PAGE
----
Of a few good men

Contrary to what many might feel, Delhi apparently has not lost its benevolence. The city is still inhabited by some who feel duty-bound to help fellow human beings in distress or dire need of help.

The other day, a friend found herself quite helpless when her car refused to start.

It was late in the evening when, taking her car out of the parking lot, she realised that she had inadvertently left her headlights on while parking the vehicle in the morning. Since the battery had got discharged, the car would not start. While she along with two colleagues went about pushing the car on the road in an effort to get it started, two young men happened to pass by on a bicycle.

Seeing the profusely sweating trio, one of them got off the bike and, without uttering a word, began pushing the car. An absolute stranger, he did not hesitate to lend a helping hand when it was needed the most.

Thanks to the help offered by the Good Samaritan, the vehicle started. Expressing her gratitude to the cheerful young stranger who did not think twice before helping out, the friend drove back home thanking her stars for the timely help.

Parul Sharma

Beating the heat

As the mercury shoots up and soars above normal this summer, the road-users are having a tough time in the Capital. On most of the roads there is little green cover to shield them from the piercing rays of the sun. And therefore, as far as possible, many Delhiites tend to take shelter under overhead rail bridges or elevated metro structures to have some shade near intersections as they wait for the light to turn green.

But this is not as simple as it sounds. Of course, the elevated structures or overhead rail bridges are not constructed keeping in mind the shade they happen to provide to the lucky road-users.

Also, the traffic intersections are not "strategically" positioned so as to facilitate every motorist to avail of the shade.

However, Delhiites always seem to find a way out.

It is a common sight during summers to find a motley group of two-wheeler riders and auto-rickshaw drivers stopping their vehicles beneath one or the other structure and wait for the light to turn green at the intersection that at times may be over 100 metres away. In the process, they block almost half the carriageway.

Moreover, when the light turns green they rev their engines up leading to a round of confusion and "me-before-you" chaos. Of course, the others who are either not so lucky or decide to brave the heat but stop their vehicles only at the intersections, as everybody should do, feel inconvenienced.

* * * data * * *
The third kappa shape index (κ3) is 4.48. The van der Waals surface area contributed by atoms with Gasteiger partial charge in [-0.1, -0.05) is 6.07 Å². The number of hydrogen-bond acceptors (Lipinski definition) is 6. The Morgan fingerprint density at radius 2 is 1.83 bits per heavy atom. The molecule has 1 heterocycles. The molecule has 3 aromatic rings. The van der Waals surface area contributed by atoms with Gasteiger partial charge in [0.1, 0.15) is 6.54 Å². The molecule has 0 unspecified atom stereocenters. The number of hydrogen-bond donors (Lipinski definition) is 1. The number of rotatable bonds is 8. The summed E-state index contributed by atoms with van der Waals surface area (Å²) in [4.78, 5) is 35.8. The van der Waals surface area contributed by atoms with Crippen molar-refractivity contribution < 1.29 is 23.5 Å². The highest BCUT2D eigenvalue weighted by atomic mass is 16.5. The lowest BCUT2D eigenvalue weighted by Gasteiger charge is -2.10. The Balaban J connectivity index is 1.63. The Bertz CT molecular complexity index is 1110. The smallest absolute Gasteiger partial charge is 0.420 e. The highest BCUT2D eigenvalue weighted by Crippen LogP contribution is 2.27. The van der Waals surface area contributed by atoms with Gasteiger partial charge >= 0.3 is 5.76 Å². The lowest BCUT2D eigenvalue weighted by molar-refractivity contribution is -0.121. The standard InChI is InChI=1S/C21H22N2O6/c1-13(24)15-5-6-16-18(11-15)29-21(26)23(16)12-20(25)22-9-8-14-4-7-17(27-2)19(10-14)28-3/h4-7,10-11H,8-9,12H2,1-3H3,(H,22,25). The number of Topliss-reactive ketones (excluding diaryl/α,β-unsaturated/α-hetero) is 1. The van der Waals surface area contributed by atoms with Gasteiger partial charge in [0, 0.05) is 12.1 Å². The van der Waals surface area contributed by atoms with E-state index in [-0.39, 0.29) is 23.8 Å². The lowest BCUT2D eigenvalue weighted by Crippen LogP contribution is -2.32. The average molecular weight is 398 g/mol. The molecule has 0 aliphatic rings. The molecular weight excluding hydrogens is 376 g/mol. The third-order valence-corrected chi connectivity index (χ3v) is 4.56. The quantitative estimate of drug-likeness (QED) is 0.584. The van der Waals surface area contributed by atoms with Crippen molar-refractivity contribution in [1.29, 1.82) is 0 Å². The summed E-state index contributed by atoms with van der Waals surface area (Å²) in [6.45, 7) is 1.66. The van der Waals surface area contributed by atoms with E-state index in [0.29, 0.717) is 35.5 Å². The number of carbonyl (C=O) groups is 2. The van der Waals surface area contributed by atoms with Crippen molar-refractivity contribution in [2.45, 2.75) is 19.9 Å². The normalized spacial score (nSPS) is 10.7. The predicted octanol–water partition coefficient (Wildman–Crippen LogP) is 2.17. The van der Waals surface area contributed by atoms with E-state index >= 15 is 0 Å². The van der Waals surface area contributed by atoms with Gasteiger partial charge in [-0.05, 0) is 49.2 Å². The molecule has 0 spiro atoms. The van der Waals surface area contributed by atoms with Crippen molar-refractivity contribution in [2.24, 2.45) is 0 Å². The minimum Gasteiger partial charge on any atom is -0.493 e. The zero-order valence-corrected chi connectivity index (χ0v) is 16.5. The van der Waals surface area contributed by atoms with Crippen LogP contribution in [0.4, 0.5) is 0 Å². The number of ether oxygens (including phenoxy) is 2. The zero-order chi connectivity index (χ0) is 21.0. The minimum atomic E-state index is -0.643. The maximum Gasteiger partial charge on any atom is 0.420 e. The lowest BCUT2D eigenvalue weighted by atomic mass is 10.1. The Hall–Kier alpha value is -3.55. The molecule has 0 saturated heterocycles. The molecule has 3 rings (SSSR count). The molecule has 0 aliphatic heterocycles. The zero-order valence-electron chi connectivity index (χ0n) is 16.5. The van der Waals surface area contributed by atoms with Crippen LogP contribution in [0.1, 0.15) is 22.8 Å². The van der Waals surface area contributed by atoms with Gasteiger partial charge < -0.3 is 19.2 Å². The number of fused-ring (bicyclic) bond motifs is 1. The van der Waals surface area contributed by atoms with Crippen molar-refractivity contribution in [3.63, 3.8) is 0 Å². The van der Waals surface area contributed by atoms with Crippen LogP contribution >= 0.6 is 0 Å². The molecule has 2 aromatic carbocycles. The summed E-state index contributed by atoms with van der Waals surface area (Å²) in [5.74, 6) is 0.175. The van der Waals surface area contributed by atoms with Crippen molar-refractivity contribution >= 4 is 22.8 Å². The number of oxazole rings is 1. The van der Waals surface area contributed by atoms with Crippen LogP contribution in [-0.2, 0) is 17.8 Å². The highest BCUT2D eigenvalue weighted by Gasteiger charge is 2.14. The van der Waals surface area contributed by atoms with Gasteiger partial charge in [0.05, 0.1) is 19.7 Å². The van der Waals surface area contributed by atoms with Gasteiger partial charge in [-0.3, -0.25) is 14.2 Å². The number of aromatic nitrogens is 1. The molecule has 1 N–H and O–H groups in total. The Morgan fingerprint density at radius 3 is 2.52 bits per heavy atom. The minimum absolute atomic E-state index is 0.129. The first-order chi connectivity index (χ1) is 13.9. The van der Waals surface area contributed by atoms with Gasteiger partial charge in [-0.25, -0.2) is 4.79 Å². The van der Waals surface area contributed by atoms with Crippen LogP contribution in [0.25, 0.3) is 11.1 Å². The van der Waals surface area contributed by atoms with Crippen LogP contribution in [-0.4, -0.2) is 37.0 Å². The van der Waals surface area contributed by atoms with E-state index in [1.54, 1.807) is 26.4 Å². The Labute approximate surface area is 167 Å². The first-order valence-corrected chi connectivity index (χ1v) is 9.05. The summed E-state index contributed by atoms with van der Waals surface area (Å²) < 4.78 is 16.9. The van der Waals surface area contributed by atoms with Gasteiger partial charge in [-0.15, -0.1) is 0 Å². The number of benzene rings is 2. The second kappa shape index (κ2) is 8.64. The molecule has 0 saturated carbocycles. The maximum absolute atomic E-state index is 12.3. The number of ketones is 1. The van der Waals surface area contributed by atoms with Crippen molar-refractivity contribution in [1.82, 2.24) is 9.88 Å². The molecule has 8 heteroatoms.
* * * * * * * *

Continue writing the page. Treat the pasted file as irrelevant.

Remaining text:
It might be understandable for the two-wheeler riders who literally have to bear the bunt of the heat whether they are riding or waiting on the road, but it is amusing to see people driving cars, who are shielded from the sun and can use the air-conditioner if they feel the heat is too much to bear, also following suit!

Prashant Pandey

Drive fails to mend auto-drivers

The Delhi Traffic Police had come down hard on erring auto-rickshaw drivers in the Capital as part of their weeklong drive against violations by three-wheeler drivers. The drivers were pulled up for misbehaviour with commuters, overcharging and refusal to ferry passengers.

One could see the traffic personnel out in the blazing sun stopping auto-rickshaws ahead of busy intersections and checking if any rules were being flouted. But despite the heavy penalties at stake, enthusiastic personnel at work and attempts to popularise the complaint cell numbers for the benefit of commuters, many auto-rickshaw drivers proved it was a tough task to make them fall in line.

Away from the watchful eyes of the traffic police on relatively quieter roads, the drivers refused to let go of their old habits. When a friend approached an auto for a ride to Central Delhi, the driver without a qualm quoted a sum of Rs. 80 for the 12-km journey. When the friend muttered under her breath that the police were on the look-out, the driver retorted: "Are you threatening me?"

Another friend who again mentioned the traffic police's drive to an errant driver only got to see the vehicle zipping past in a jiffy. Maybe all those who think of giving the drivers another chance should just dial the help line numbers instead of trying to make them see reason.

P. Anima